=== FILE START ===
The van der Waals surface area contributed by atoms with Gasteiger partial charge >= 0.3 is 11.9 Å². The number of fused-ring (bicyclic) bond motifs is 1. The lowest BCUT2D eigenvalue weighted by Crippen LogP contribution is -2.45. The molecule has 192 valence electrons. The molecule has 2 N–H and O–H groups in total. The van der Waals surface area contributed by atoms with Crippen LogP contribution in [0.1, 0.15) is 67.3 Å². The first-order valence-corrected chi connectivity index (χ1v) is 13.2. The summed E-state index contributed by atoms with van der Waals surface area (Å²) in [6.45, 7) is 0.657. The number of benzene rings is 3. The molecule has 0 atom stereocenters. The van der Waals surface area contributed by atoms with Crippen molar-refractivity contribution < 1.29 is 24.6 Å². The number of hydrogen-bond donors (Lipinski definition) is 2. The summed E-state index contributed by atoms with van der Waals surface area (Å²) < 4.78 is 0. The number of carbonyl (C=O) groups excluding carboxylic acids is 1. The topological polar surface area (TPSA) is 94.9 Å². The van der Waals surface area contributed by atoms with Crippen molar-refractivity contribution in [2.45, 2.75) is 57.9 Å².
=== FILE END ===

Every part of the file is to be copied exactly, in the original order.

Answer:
The van der Waals surface area contributed by atoms with Gasteiger partial charge >= 0.3 is 11.9 Å². The number of fused-ring (bicyclic) bond motifs is 1. The lowest BCUT2D eigenvalue weighted by Crippen LogP contribution is -2.45. The molecule has 192 valence electrons. The molecule has 2 N–H and O–H groups in total. The van der Waals surface area contributed by atoms with Crippen LogP contribution in [0.1, 0.15) is 67.3 Å². The first-order valence-corrected chi connectivity index (χ1v) is 13.2. The summed E-state index contributed by atoms with van der Waals surface area (Å²) in [6.45, 7) is 0.657. The number of benzene rings is 3. The molecule has 0 atom stereocenters. The van der Waals surface area contributed by atoms with Crippen molar-refractivity contribution < 1.29 is 24.6 Å². The number of hydrogen-bond donors (Lipinski definition) is 2. The summed E-state index contributed by atoms with van der Waals surface area (Å²) < 4.78 is 0. The number of carbonyl (C=O) groups excluding carboxylic acids is 1. The topological polar surface area (TPSA) is 94.9 Å². The van der Waals surface area contributed by atoms with Crippen molar-refractivity contribution in [2.45, 2.75) is 57.9 Å².